I’m in te second act of Wo Long: Fallen Dynasty (Team Ninja), and I have to admit, it’s wearing a bit thin. It’s still enjoyable, but by the time I reach the boss (which I have now), I feel beleagured and worn. In the Demon Fort mission, and the level itself is nothing to write home about.
I mentioned this in a prior post, but Team Ninja’s level design primarily consists of burning villages. And, I will say, fortresses. I was watching a video by a guy who likes Team Ninja games despite himself and he’s right on the money with many of his critiques. He also rages much like I do when I play these kinds of games. He does slip into the ‘I’m a hardcore gamer and I hate those filthy scrub n00bs, but his critiques of Team Ninja in general are on point. I have included his review below.(Not the bemoaning of the fact that Wo Long is easier than Nioh 2 in general–that’s a deliberate choice that I can applaud.)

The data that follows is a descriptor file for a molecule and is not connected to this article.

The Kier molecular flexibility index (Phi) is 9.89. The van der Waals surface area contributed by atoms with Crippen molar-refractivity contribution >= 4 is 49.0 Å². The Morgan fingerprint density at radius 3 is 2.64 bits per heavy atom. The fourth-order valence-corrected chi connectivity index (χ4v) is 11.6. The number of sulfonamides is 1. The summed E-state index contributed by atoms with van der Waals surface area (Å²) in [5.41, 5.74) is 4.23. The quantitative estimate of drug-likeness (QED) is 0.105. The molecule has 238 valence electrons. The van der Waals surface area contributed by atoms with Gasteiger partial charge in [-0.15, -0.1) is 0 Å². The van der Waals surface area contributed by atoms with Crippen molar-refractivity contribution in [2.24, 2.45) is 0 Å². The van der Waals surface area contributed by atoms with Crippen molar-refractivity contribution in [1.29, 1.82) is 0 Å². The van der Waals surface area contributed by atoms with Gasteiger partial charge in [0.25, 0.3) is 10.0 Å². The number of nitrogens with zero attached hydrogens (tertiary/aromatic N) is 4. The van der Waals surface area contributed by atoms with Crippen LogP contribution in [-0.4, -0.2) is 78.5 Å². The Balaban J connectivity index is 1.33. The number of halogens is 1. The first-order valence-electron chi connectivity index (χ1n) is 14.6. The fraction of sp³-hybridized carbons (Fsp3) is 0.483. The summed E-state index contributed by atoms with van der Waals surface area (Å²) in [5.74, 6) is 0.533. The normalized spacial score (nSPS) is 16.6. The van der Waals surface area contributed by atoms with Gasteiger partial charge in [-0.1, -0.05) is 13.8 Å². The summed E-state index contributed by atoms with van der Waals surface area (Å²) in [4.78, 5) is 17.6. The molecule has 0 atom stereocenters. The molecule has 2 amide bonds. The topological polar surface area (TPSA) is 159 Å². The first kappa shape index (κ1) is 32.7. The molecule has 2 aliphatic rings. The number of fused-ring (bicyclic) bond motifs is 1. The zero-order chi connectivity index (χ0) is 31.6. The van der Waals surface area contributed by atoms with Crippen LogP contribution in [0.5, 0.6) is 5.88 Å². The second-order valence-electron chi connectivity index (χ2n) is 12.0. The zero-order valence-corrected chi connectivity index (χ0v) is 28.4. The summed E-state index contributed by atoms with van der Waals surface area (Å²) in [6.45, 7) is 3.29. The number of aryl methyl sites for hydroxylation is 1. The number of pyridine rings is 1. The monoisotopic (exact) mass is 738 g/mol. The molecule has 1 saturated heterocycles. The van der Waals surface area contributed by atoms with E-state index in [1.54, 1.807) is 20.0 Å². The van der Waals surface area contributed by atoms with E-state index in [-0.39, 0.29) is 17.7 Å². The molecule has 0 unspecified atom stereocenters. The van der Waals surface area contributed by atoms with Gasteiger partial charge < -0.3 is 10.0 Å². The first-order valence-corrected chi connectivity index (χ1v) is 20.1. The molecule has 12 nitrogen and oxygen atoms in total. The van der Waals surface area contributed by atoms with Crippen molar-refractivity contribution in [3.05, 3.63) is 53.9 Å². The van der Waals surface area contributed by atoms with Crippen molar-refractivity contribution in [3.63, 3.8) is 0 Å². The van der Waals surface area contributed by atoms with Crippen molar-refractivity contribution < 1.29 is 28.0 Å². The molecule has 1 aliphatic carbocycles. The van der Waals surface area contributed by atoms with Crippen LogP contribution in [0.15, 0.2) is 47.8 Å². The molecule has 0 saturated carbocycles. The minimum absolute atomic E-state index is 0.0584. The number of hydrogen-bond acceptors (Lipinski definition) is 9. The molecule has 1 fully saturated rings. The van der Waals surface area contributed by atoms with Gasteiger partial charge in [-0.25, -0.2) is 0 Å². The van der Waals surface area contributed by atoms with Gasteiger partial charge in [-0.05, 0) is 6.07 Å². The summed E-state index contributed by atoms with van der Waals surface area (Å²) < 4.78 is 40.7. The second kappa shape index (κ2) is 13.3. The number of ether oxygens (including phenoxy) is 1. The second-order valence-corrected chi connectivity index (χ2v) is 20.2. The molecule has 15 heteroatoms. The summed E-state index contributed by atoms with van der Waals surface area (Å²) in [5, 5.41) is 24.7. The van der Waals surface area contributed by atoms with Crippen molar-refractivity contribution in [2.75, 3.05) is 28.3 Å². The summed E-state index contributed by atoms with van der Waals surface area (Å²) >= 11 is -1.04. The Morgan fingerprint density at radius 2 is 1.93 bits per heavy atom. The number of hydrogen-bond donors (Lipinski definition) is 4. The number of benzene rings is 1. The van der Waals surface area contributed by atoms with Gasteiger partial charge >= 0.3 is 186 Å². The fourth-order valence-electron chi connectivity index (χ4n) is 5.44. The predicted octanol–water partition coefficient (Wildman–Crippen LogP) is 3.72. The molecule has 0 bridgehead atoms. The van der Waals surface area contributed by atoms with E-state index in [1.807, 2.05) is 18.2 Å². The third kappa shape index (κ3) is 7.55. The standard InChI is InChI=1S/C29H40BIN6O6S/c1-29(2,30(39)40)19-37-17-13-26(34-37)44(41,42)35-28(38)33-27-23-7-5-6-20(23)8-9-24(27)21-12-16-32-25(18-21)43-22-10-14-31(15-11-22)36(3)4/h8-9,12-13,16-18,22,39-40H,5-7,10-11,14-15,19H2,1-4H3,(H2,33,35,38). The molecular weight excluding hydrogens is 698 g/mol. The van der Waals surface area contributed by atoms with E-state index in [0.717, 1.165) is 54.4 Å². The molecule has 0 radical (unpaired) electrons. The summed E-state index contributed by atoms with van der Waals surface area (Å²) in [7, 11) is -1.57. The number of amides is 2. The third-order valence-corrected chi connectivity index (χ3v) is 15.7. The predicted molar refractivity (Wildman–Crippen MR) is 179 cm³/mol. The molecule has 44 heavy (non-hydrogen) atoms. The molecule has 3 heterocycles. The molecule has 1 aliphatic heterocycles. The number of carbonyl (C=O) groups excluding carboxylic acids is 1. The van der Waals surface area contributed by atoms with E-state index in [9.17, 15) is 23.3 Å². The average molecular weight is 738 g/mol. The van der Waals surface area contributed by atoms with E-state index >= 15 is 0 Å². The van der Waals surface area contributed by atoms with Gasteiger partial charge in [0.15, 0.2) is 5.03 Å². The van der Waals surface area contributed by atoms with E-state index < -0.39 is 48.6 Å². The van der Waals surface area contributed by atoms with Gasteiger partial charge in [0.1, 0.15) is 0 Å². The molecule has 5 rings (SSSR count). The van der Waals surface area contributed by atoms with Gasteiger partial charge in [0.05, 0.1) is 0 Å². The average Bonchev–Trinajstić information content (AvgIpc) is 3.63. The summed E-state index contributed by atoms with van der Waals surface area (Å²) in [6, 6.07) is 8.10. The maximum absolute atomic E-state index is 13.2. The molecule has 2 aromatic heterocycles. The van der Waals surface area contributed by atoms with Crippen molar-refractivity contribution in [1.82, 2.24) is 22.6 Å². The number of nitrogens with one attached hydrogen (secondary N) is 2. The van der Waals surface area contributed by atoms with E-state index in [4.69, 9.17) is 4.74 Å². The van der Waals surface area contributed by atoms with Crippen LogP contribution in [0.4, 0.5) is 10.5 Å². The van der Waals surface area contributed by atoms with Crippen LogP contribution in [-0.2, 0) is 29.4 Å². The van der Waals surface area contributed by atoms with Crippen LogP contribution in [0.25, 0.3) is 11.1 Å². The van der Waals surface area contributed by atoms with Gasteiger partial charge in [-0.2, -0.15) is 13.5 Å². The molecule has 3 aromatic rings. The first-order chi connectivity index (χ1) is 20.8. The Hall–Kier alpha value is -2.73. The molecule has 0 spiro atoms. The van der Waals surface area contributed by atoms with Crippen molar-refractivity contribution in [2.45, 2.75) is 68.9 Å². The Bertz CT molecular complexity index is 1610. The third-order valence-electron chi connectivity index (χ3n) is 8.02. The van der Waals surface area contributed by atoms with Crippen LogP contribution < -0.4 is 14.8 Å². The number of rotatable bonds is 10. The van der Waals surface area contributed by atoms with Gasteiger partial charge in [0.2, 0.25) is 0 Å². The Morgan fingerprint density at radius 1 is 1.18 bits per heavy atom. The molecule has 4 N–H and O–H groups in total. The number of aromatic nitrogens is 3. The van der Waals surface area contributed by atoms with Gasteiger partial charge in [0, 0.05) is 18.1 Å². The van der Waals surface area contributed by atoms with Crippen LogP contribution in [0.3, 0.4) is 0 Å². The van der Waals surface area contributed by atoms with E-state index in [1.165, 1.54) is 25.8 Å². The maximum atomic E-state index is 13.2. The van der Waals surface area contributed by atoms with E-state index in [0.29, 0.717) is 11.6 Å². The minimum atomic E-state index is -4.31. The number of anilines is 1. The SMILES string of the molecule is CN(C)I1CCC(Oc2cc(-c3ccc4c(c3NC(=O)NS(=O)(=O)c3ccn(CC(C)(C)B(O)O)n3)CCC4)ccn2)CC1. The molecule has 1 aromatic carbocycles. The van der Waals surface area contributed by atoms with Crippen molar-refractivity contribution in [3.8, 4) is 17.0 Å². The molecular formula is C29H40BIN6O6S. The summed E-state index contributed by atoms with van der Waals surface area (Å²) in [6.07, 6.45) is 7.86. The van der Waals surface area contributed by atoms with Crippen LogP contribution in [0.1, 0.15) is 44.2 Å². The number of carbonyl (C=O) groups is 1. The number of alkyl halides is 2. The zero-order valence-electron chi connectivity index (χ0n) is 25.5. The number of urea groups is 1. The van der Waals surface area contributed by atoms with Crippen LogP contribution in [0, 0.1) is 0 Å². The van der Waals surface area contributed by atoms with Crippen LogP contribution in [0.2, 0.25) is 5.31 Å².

The levels, never the highpoint of the Team Ninja games, are especially uninsipired in this one. Now. I will say that given my spatial issues, some of this is me, but I cannot for the life of me find all the marking flags in the levels. I explore as carefully as I can, and I always end up at the boss with at least two marking flags missing. This time was three of seven. I found one by going up on a roof of a temple and finding the hole (this is often the solution. Get as high as possible and jump down a hole in the buliding you’re on the roof of), but that still left two. I went back through the level and found another by going a different way in yet another cave and jumping down.
By the way, there are so many caves in these games. So. Many. Caves. And forts. And burning villages. I was excited that this game was going to be set in China, but you could not tell that it’s not Japan. The levels feel exactly like Nioh levels. That’s not a compliment.